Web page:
A Case for Applied Anthropology: Let’s Get Personal


In honor of the first National Anthropology Day, I’m going to jump on the bandwagon and write something anthro-related. Or rather, type something anthro-related that I scribbled down in a tiny notebook nearly 2 years ago. 

Imagine, if you will, that it is spring 2013. I’m headed back from the first of a two-day conference of California Cooperatives. I’m neck-deep in a sustained effort to start a community-owned grocery store. I’ve just landed a dream job working with and for people two generations ahead of me at a local non-profit.

My days of suffering through thankless customer service jobs are over. I’m high on collective action. I’m still livid about my graduate school experiences & failures. All these feeling coalesced in a frenzy of brain-waves. The following are the thoughts I rushed to get on paper every which-way as I metroed back from the church basement in Los Angeles where the conference had holed up, ravenous for the life I was experiencing as well as a proper dinner.
Applied anthropology gets a bad rap. Partly for fair reasons, but I’m here to talk about things we don’t think of when those who have the luxury of working the ivory tower use the term pejoratively.

Full disclosure: I am making this case partly as a way to defend the work I do as a natural and positive way to use my academic training.

I consider the work I do to be applied anthropology. Not this blog, which is armchair anth to a fault, but my real-world work. I have the great fortune of being involved in the following projects:

  • At a local history museum, I’m collecting and curating personal memories as part of a virtual exhibit of community stories. Last year, I re-wrote a docent training manual to make room for those groups discursively erased from dominant historical narratives.
  • I am contributing to the start-up phase of a food co-op.
  • I’m working for a non-profit that creates a support network enabling people to stay in their communities of choice as they age.
One of these projects pays me, but I spend arguably more time on the volunteer projects. All of them are local and community-oriented to some degree. And in everything I do for them, I apply my anthropological lens. My training informs my work.

I use the tools and perspectives of cultural and linguistic anthropology to navigate all of this work. I don’t consider this “selling out,” and while it may be an impure form, I do not see it as a bad thing that I’m using the knowledge I and others (have) produce(d) to do very real things. To effect the type of social change we anthros always seem to be advocating for.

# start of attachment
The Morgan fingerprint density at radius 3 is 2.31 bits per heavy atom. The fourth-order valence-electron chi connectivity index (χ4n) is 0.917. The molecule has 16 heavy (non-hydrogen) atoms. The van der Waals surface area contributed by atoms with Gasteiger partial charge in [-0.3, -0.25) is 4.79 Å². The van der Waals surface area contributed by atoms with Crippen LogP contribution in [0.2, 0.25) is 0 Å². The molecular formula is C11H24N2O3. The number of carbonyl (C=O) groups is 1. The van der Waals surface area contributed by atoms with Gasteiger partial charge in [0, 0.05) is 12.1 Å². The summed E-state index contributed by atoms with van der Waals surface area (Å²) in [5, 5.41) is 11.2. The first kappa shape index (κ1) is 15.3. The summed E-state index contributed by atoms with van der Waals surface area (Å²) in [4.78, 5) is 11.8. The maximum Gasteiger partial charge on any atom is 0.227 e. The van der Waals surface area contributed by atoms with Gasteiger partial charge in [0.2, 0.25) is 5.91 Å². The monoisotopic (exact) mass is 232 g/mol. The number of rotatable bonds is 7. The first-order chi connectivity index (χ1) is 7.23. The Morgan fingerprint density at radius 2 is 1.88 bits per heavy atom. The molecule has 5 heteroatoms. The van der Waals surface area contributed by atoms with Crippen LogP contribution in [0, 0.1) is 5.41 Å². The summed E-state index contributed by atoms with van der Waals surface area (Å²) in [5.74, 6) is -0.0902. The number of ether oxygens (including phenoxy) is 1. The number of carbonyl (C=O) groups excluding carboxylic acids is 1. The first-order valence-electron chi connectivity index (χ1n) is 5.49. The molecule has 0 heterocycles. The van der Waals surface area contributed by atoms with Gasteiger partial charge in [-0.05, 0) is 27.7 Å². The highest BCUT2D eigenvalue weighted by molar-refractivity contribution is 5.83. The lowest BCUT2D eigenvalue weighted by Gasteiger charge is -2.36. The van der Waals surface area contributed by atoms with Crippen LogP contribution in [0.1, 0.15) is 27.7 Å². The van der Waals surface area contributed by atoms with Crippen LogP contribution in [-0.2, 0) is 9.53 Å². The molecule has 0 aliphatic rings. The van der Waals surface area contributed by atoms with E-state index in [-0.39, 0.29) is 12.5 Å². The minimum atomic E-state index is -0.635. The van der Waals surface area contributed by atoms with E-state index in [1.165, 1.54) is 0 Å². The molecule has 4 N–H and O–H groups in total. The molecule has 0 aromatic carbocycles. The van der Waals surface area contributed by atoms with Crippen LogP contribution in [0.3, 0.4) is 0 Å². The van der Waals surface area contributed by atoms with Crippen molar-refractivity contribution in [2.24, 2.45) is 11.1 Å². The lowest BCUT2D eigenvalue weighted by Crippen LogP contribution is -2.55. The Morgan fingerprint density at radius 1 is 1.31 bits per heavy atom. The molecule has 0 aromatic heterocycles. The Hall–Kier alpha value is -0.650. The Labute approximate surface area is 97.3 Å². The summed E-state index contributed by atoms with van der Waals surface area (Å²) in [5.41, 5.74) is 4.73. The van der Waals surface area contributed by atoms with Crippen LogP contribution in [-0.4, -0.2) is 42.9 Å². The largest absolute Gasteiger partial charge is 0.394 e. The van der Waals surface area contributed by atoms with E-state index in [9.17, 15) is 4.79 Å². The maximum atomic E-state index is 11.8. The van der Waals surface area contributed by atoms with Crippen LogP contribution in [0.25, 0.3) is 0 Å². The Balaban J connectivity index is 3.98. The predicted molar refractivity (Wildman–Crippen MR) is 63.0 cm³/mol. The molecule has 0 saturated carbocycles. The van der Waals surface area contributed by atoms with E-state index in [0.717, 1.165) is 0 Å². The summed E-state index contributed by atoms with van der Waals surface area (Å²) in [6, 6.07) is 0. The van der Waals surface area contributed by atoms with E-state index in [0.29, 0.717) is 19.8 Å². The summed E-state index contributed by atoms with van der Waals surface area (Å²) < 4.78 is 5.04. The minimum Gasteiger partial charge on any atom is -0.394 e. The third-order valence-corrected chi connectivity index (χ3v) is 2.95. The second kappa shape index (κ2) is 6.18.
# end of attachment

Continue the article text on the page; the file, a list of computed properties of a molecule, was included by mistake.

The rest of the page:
I suppose that makes me an activist anthro–another pejorative term. I’m working with folks to address and solve the social problems that anthropologists are so good at identifying. There may well be harm in this endeavor, but there is also a great deal of good.

For example, I use linguistic anthropology for good, not evil. Yes, I’m referring to marketing, but this is marketing for a better future! I haven’t sold out to a corporation, here (unless you count the food co-op). I’m taking the collective will of the people and packaging it for even more people. “Selling” folks on the very ideas they helped to create.

But that’s not what people mean when they snark at those of us who aren’t masochistic enough to be in a PhD program. I admit that I don’t have the temperament to hack it. I’m not into feeling overwhelmed and mentally inferior. I’d much rather be fulfilled, using my skills to engage with my local community and make it a better place.

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Collective production of paper mache’ floats trafficking in mixed metaphors totally makes the world a better place.

 

All of these are reasons why I like the CCC’s better than the AAA’s. There’s a commitment to putting theory into practice. Turning idealism into action and ideology into reality at a grassroots level. Joining pragmatism with idealism to forge unstoppable forces for good in the world!

Besides, if we sequester ourselves in the ivory tower, if we don’t retain ownership of the knowledge we’ve produced, it has a higher risk of being co-opted and used for evil, rather than the good we intend. There’s nothing shameful in seeing something through, in applying theory to practice.

What’s the point of research if it doesn’t have real-world implications? And who are we if we don’t see the value in implementing those implications of our research?

Instead, let’s embrace the practical applications of our research. Let’s retain ownership–sharing the burden, to be sure, with those who have the experience and power to implement our ideas. Not just handing it off, but sticking around to be active participants. Taking action!

In the two years since this breathless tirade against academia for poo-poo-ing applied anthropology, I’ve mellowed a bit. My involvement in the museum and the co-op has lessened, and my work in the non-profit world, while still rewarding, is definitely work. I’m not quite as bitter about my negative experiences in graduate school, and instead enjoy gazing through nostalgia-tinted glasses at the wonderful undergraduate experiences that drew me to anthropology in the first place.

There is peace. There is still action. The museum endures. The co-op is open, now, thanks to the efforts of many talented people. There is still a case for applied anthropology.

 

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